Rebecca (1940) today. It's a movie that seemingly everyone has seen and most people either like, love or positively worship. It managed to be an excellent romantic melodrama without tipping over into the realm of the soap opera. Principal credit goes to the director. But a superior cast also deserves recognition. Any wooden performances would have doomed it.
Even once its mystery is known, Rebecca is worth repeat viewings. I share now some of my thoughts after enjoying it today. I hope they’ll help illuminate its enduring popularity.
* Joan Fontaine is absolutely gorgeous and perfect as the female lead. It's a quite remarkable performance conveying as it does all the insecurities and self doubts of her character. You keep rooting for her to be tougher and see her efforts but realize that she is overwhelmed. You also see why Maxim (Laurence Olivier) would fall for. She’s utterly without pretense, so obviously intelligent and its worth mentioning again, stunning.
* Speaking of Olivier...It's difficult to imagine anyone else in the role of the uber wealthy British land baron. He was so suave, so self assured yet so wracked by demons and his own temper. His Maxim was such a virtuous sort, benevolent and, in his own way, loving, but still rife with imperfections that nearly do him in. The role seemed to come so naturally to Olivier, but then that was his genius, he never seemed to be trying all that hard.
* Judith Anderson as Mrs. Danvers has one of the great screen entrances of all time. She veritably floats from the left of the screen to being full figure before the camera suggesting all the crazy understated malice that she so personifies. Mrs. Danvers is one scary woman (I positively hate the word "bitch" but one is sorely tempted when describing her, such hate does she engender). There's something about the purity of her love for the late Mrs. de Winter that makes her all the more frightening. An evil borne of love is a powerful force indeed. Much credit to Hitch for the way he shot her. She always seemed to glide and that utterly passive face lit bright within the darkness...(Shiver.)
* Wonderful character actors abound (a strange term that, given that all actors play characters) in Rebecca. There's the always affable Reginald Denny, the perfect best friend or neighbor. Nigel Bruce the quintessential daffy English gentleman. The lovable C Aubrey Smith is Colonel Julyan, the local law enforcement. George Sanders in one of his slimiest roles as the blackmailing car salesman. He positively oozes English manners and sophistication while slithering through the film. Leo G Carroll, a Hitchcock favorite, pops in as a doctor and is, as always, serviceable.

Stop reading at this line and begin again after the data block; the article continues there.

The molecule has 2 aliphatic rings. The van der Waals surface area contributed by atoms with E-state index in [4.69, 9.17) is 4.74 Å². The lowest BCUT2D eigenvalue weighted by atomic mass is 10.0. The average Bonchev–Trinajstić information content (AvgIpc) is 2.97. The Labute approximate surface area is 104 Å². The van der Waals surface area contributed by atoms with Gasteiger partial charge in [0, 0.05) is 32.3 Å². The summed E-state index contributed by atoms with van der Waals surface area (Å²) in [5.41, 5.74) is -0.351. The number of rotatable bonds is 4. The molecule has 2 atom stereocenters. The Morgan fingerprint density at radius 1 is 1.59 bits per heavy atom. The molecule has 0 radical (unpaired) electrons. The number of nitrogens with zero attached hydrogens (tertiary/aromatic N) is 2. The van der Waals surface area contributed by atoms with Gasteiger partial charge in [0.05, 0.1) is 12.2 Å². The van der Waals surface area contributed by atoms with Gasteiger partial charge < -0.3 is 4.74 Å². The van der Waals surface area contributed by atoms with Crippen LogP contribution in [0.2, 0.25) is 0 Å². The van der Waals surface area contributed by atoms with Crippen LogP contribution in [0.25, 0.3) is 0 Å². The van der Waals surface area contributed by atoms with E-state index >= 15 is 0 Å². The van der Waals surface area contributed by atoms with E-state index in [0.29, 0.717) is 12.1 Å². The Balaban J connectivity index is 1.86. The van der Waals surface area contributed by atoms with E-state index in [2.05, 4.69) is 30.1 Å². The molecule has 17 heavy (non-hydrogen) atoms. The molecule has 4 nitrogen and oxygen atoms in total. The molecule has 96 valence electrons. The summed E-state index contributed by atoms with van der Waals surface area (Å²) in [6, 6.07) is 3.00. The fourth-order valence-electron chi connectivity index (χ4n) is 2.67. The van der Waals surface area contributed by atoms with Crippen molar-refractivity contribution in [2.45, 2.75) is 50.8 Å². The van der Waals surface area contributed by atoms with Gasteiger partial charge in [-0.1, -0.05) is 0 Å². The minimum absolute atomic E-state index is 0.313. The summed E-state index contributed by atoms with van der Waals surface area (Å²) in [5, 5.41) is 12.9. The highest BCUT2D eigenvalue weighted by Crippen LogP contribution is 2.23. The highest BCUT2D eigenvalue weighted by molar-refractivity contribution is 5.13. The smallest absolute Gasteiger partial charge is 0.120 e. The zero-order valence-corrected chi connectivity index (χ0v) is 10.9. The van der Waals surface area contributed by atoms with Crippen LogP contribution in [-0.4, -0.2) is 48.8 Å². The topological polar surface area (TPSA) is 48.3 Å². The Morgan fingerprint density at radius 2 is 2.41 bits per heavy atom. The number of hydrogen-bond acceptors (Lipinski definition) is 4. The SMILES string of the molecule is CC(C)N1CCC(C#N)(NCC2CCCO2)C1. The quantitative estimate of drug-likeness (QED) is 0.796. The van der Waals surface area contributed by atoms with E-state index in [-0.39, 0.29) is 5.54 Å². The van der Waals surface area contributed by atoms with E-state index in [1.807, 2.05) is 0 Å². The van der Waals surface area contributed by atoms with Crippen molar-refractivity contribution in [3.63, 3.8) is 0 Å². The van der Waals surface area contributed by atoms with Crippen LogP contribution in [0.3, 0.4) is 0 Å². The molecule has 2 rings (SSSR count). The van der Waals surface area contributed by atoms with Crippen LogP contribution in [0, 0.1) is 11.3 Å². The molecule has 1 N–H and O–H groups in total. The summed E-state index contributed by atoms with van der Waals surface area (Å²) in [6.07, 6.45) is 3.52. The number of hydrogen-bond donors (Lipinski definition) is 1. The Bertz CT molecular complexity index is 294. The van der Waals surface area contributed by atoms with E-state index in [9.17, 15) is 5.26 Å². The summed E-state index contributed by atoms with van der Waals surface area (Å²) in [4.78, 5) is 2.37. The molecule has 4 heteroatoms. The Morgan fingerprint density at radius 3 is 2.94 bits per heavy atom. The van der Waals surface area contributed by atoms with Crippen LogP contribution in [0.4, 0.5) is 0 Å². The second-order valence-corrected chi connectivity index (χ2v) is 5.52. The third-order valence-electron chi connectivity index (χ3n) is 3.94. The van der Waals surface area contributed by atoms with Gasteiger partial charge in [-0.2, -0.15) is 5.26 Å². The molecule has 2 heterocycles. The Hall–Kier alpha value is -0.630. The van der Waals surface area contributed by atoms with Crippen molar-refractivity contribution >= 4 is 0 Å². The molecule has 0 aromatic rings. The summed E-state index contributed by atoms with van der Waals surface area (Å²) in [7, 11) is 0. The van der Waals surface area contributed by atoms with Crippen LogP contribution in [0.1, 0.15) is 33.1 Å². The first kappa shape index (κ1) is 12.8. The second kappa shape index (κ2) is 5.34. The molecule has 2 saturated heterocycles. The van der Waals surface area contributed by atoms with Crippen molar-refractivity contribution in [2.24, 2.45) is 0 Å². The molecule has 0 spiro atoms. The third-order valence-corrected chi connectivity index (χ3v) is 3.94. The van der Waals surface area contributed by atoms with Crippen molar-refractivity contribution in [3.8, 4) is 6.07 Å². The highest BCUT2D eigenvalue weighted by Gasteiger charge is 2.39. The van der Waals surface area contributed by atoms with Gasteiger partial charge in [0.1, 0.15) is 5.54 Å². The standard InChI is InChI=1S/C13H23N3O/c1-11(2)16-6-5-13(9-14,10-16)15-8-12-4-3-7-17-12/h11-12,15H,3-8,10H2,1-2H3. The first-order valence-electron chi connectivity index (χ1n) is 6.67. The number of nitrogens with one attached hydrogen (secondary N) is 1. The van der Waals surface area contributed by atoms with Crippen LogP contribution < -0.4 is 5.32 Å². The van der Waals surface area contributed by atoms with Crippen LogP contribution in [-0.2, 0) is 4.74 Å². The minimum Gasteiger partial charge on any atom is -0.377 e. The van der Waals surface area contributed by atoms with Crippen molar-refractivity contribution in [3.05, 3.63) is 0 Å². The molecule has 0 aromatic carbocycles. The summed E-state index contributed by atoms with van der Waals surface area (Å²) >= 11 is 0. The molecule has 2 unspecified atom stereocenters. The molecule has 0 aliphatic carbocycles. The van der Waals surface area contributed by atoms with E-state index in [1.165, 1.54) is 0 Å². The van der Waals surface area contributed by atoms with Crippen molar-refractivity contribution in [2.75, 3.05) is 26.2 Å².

* While Mrs. Danvers gets everyone's attention, especially in their initial viewing of Rebecca, I notice Fontaine more and more. It would not have been nearly so highly regarded a film with any less of a performance or performer playing the second Mrs. de Winter. You see a young woman, obviously quite bright, yet stuck as an old bag's companion. She is seemingly headed to a rather ordinary existence in which reading a particularly good book would represent the high point of any week. Eventually there'd be a marriage, probably to a doctor or professor, and some happiness there, but she’d remain somehow unfulfilled. But in being rescued from that life she's thrust into what for her was a previously unimaginable world. She is the lady of the manor, and not just any manor at that, but the magnificent Manderlay. Not only is she married to the much revered lord and master but she is the second wife and her predecessor has died tragically, loved by all (or so it would seem). This heroine also finds herself up against a powerful rival. This Mrs. Danver is not only the housekeeper but the one who bears the first Mrs. de Winter's torch. Our heroine is supposed to be her superior. Talk about awkward. There is no false bravado in Fontaine's performance. There are attempts to assert herself there is growing confidence and there is survival. She is sustained by love for her husband and a determination to do right by him and in the process herself. Fontaine is utterly convincing in large part because she is not too broad. There are no theatrical hysterics but plenty of frustration, bewilderment and insecurity. The register of her voice and subtle changes in her facial features suffice to bespeak her emotional cauldron. So I’ve come back to where I started, with Ms. Fontaine.
* What a terrific film. A multi layered story that reveals more with each viewing. Hitchcock was amazing. His ability to edit in camera kept it from being a Selznick movie (David O. produced) and left it for the most part in his own hands, that is to say, the hands of a master.